Deception will be difficult to explain
I imagine my grandchild or great grandchild, bothered and curious well past her bedtime, will come to me, with innocent eyes, and ask, “How did you elect a midway huckster to be president?” I will look at her and say, “I am writing my appeal to my death panel, now still your mouth and go to bed; you’re 5, and stop listening to history shows on your Apple brain implant.” I am sure she will look up sweetly and say, “It’s called an iThink, you fossil, and I hope you lose your appeal!”
I will have that response because I will not be able to explain that we ignored the very first president when he said of political parties, “However [political parties] may now and then answer popular ends, they are likely in the course of time and things, to become potent engines, by which cunning, ambitious, and unprincipled men will be enabled to subvert the power of the people and to usurp for themselves the reins of government, destroying afterwards the very engines which have lifted them to unjust domination.”
I will not be able to explain how a mass media, whose advertisers needed to sell electronics, pillows, hotel stays and cars, disseminated disinformation, or debated that disinformation, or reported the disinformation with outrage, all elevating the presence of this huckster, because it was exciting, so more people watched those advertisements.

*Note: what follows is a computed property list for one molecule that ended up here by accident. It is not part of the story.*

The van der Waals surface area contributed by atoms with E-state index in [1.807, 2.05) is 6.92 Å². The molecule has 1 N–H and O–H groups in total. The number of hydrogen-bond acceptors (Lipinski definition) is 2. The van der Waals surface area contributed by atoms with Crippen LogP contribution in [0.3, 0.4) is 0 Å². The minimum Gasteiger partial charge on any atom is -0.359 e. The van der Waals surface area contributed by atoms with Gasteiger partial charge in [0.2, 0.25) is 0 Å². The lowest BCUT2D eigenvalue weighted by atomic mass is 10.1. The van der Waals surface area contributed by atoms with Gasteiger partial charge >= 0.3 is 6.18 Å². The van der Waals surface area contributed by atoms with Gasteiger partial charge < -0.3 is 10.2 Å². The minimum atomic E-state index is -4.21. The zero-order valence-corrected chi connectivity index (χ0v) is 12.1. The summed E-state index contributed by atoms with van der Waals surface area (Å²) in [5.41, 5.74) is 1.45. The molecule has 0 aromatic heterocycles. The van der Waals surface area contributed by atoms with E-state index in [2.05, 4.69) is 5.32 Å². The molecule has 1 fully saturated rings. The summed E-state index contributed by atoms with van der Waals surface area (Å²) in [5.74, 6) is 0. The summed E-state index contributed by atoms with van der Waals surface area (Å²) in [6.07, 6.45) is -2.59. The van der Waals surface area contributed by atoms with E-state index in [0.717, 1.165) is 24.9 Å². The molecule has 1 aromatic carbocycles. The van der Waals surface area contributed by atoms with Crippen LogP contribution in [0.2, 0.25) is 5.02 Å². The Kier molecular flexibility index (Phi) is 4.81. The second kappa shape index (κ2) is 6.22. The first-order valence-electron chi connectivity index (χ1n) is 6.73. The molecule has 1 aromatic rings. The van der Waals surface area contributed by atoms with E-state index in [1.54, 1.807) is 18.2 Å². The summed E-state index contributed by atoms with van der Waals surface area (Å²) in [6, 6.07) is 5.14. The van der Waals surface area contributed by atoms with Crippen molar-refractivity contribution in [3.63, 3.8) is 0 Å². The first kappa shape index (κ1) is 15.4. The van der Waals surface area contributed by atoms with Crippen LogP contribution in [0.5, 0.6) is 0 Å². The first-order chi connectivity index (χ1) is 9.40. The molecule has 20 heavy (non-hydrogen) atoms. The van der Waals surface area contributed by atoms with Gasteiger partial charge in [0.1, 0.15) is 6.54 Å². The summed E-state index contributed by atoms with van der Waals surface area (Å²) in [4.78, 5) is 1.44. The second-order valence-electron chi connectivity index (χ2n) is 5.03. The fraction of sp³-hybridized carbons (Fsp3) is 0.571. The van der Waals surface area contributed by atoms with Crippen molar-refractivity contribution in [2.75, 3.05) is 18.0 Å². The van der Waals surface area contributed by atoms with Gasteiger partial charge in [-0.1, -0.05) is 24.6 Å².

I will not be able to explain how we allowed ourselves to be so led and deceived.
Capitalism to blame for vaccine issues
People are currently frustrated and angry about how difficult it is to access the coronavirus vaccines, and they are absolutely correct to feel that way. The roll-out of the vaccines has, like the rest of the handling of the coronavirus by the Democrats and Republicans, been a disaster.
But the root of this problem is the same as the root of all of our other societal problems: capitalism.